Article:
3. [C]ompetent young actors. So often in the past have these teenage films been addressed to the audience by the mouths and tongues of actors and actresses unable to give much of their own, to add to the black-and-white material. Juno fortunately is not squandered in a similar case; the young people who play in it have truly found and increased the palpability of their characters, by either holding back or giving it all. Mr. Cera outfits himself in a character withdrawn into himself, voiced only when he need be, and somehow simultaneously both self-conscious and unconcerned with the criticisms of others, whoever they be. He seeks vigilantly the lighted path of honesty and valor and is not afraid to (at least internally) question the supposedly decided matters of hand. He is struggling, as much as Juno but in his own way, to manage the situation as well as possible. And, by merely looking askance, shuffling his feet in place, and speaking in a careful cadence (as if he were more trying to communicate than actually communicating), the actor brings his character out from where he otherwise could have been (i. e., in the periphery of the film as no one more than the somewhat gawky, mostly feckless, haphazard sperm-donor), to be where he ought be (i. e., in focus, in question, in responsibility, in study). Ms. Page does the same for her Juno, whose quirky forthrightness as outlined on the page is only by her work elucidated by innocence, uncertainty, and youth(!), where other actresses might have tried (undiluted) recalcitrance, intransigence, and misanthropy. Of course, there is no mistake that Juno is at heart the "uniquely rebellious [teenage] girl" that Not Another Teen Movie so deftly lampoons, but what is great about only her is that her character doesn't stop there, where it begins. Instead, like Mr. Cera's Bleeker, it spools out and spirals, gleaning complexities and ambiguities and a smartly applied, contrasting fealty to her age that does not have her, like so many other girls, waxing twenty-something and (trying to be) o so confident and mature, but does rather have her waning, flailing, and fighting to achieve those qualities which the others took for granted. She is a girl, and Ms. Page's facial expressions that pillow and support the lines that they form are the delights of the film.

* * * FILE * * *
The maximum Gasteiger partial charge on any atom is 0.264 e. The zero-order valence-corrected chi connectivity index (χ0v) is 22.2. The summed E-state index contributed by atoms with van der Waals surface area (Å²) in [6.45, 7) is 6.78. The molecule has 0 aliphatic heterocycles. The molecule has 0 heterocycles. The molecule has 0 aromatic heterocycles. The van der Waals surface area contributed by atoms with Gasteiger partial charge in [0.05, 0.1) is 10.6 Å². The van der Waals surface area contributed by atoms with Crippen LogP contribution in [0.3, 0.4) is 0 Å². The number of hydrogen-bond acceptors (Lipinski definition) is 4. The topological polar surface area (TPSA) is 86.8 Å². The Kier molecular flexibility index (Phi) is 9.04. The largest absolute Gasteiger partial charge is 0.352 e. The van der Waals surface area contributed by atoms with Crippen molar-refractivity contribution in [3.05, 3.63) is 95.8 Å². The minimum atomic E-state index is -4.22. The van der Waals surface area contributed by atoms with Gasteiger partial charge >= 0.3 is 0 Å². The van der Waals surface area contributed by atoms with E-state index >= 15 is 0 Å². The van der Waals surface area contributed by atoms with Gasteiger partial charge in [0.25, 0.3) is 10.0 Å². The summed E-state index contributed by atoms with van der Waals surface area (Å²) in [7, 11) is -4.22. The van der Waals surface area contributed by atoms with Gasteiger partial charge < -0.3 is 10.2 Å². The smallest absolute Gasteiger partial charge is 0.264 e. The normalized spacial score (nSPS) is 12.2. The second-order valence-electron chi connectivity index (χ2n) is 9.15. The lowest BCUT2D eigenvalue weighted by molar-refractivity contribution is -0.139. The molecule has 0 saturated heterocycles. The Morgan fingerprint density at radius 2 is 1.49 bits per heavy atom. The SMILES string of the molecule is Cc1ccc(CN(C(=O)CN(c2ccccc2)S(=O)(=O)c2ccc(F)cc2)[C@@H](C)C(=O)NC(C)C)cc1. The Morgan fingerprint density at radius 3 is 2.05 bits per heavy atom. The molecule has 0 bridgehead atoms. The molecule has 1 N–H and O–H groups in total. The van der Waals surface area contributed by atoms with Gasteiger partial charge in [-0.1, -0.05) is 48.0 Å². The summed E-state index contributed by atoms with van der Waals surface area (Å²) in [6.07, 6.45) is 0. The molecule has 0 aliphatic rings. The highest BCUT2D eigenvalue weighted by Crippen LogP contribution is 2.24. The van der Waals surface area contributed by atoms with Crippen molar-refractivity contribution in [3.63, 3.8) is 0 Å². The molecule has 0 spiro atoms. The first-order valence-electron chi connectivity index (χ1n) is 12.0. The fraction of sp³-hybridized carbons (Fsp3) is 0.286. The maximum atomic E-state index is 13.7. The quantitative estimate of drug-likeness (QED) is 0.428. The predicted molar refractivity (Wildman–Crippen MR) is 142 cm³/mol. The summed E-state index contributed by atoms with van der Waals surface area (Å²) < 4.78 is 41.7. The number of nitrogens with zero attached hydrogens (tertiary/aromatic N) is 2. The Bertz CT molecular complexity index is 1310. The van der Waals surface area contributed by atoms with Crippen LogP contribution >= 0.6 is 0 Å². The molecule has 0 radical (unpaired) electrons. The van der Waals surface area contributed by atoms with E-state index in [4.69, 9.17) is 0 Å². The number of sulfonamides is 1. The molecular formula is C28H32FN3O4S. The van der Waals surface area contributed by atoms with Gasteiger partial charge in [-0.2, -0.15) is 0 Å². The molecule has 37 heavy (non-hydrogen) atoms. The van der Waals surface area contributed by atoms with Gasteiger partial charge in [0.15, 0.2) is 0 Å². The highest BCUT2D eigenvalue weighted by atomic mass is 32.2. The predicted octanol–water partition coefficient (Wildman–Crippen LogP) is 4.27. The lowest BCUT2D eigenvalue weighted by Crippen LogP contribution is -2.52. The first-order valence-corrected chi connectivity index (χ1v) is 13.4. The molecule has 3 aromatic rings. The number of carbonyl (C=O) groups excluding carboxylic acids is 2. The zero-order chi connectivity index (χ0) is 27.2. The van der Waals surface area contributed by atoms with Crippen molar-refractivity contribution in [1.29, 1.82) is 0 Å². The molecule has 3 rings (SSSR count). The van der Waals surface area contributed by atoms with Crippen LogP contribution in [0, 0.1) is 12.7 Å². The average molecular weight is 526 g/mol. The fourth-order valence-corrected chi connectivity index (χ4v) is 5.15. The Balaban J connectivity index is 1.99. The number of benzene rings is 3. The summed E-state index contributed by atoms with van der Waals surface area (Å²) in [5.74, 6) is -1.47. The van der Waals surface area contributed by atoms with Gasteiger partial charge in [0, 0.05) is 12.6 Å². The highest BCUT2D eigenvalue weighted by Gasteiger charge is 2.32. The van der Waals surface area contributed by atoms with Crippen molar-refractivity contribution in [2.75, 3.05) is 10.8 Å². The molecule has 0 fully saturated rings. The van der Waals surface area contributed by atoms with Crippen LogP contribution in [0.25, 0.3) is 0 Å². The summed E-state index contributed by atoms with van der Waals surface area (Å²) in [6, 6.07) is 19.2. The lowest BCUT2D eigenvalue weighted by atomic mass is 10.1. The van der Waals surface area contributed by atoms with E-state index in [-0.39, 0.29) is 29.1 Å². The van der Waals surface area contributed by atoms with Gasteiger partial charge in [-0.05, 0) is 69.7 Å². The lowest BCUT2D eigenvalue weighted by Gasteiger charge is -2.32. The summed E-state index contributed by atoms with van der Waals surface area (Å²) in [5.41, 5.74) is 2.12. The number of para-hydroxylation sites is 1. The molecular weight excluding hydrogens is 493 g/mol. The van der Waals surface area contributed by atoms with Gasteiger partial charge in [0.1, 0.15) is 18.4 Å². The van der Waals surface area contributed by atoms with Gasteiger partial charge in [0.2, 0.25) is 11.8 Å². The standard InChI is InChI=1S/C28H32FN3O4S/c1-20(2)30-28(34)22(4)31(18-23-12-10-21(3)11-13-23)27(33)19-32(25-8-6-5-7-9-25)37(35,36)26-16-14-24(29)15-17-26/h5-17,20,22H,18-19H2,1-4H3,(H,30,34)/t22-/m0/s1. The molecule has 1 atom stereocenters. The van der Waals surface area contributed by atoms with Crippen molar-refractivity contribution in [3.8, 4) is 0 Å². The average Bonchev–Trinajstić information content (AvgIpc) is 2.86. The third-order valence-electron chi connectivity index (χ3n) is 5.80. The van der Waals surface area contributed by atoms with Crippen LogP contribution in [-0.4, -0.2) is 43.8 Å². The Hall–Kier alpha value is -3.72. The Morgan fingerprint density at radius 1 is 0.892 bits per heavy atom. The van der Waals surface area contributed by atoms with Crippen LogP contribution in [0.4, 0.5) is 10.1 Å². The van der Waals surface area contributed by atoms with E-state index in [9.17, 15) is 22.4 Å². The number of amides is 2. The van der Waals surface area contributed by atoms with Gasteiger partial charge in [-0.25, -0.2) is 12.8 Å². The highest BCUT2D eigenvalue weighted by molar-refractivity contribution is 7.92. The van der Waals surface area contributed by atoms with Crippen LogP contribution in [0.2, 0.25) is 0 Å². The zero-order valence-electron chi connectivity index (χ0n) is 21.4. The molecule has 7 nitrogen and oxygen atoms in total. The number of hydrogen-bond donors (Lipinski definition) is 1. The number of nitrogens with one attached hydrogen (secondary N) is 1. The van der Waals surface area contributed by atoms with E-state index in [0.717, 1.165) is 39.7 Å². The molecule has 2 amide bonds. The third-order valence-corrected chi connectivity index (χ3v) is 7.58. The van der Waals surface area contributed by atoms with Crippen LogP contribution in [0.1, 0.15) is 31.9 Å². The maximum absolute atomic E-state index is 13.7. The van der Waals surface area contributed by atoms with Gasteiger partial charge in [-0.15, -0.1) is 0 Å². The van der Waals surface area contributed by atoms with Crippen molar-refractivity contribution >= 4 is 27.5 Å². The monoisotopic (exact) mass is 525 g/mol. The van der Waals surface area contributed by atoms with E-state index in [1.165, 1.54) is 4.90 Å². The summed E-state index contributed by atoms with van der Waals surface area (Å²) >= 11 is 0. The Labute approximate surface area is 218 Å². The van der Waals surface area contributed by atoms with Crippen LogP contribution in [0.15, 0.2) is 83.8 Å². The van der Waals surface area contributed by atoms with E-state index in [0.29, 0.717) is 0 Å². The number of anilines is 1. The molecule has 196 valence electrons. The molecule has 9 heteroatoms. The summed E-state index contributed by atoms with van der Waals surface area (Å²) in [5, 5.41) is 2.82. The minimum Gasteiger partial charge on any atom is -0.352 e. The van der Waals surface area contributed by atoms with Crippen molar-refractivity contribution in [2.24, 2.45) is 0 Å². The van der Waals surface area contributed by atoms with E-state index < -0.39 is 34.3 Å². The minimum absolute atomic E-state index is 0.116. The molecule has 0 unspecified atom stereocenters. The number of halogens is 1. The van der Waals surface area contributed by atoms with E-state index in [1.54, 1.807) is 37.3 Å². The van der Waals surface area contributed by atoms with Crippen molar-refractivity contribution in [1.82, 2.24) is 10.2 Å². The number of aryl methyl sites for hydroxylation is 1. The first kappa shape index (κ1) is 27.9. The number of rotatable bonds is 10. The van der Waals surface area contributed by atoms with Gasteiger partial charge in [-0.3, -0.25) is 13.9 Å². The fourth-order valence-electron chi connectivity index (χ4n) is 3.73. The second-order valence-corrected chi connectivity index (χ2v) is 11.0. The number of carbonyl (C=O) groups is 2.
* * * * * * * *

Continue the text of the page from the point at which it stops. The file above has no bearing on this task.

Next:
These points break Juno from the brittle molds of concise and trite describability and inarguably float it above the awkwardly murky waters of the "teenage sex drama." To reduce it to such a stereotype is to injure, to unjustly dismiss all the good and important facts of its process.